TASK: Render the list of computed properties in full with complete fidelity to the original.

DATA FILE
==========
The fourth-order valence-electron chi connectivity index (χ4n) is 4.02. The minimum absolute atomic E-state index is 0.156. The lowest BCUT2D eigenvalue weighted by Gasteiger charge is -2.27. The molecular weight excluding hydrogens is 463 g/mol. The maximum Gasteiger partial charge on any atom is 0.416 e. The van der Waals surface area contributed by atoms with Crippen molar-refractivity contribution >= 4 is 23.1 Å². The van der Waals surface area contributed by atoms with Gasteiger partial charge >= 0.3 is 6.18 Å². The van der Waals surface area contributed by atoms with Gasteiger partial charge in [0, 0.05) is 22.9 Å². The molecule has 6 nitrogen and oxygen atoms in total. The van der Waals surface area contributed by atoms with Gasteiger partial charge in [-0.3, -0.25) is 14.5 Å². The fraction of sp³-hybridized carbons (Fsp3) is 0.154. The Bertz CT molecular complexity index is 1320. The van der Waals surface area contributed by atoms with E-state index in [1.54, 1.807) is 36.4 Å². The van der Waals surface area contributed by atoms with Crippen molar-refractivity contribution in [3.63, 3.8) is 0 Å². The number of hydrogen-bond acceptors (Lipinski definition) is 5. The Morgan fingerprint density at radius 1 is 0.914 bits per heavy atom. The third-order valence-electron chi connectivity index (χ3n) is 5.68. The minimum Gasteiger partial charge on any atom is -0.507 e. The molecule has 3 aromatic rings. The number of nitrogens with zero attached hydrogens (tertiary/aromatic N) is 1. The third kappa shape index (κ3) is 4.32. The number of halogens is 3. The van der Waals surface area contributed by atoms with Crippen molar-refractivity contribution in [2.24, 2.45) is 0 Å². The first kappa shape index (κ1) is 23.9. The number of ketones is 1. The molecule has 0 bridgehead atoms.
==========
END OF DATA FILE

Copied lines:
The fourth-order valence-electron chi connectivity index (χ4n) is 4.02. The minimum absolute atomic E-state index is 0.156. The lowest BCUT2D eigenvalue weighted by Gasteiger charge is -2.27. The molecular weight excluding hydrogens is 463 g/mol. The maximum Gasteiger partial charge on any atom is 0.416 e. The van der Waals surface area contributed by atoms with Crippen molar-refractivity contribution >= 4 is 23.1 Å². The van der Waals surface area contributed by atoms with Gasteiger partial charge >= 0.3 is 6.18 Å². The van der Waals surface area contributed by atoms with Gasteiger partial charge in [0, 0.05) is 22.9 Å². The molecule has 6 nitrogen and oxygen atoms in total. The van der Waals surface area contributed by atoms with Gasteiger partial charge in [-0.3, -0.25) is 14.5 Å². The fraction of sp³-hybridized carbons (Fsp3) is 0.154. The Bertz CT molecular complexity index is 1320. The van der Waals surface area contributed by atoms with E-state index in [1.54, 1.807) is 36.4 Å². The van der Waals surface area contributed by atoms with Crippen molar-refractivity contribution in [3.63, 3.8) is 0 Å². The number of hydrogen-bond acceptors (Lipinski definition) is 5. The Morgan fingerprint density at radius 1 is 0.914 bits per heavy atom. The third-order valence-electron chi connectivity index (χ3n) is 5.68. The minimum Gasteiger partial charge on any atom is -0.507 e. The molecule has 3 aromatic rings. The number of nitrogens with zero attached hydrogens (tertiary/aromatic N) is 1. The third kappa shape index (κ3) is 4.32. The number of halogens is 3. The van der Waals surface area contributed by atoms with Crippen molar-refractivity contribution in [2.24, 2.45) is 0 Å². The first kappa shape index (κ1) is 23.9. The number of ketones is 1. The molecule has 0 bridgehead atoms.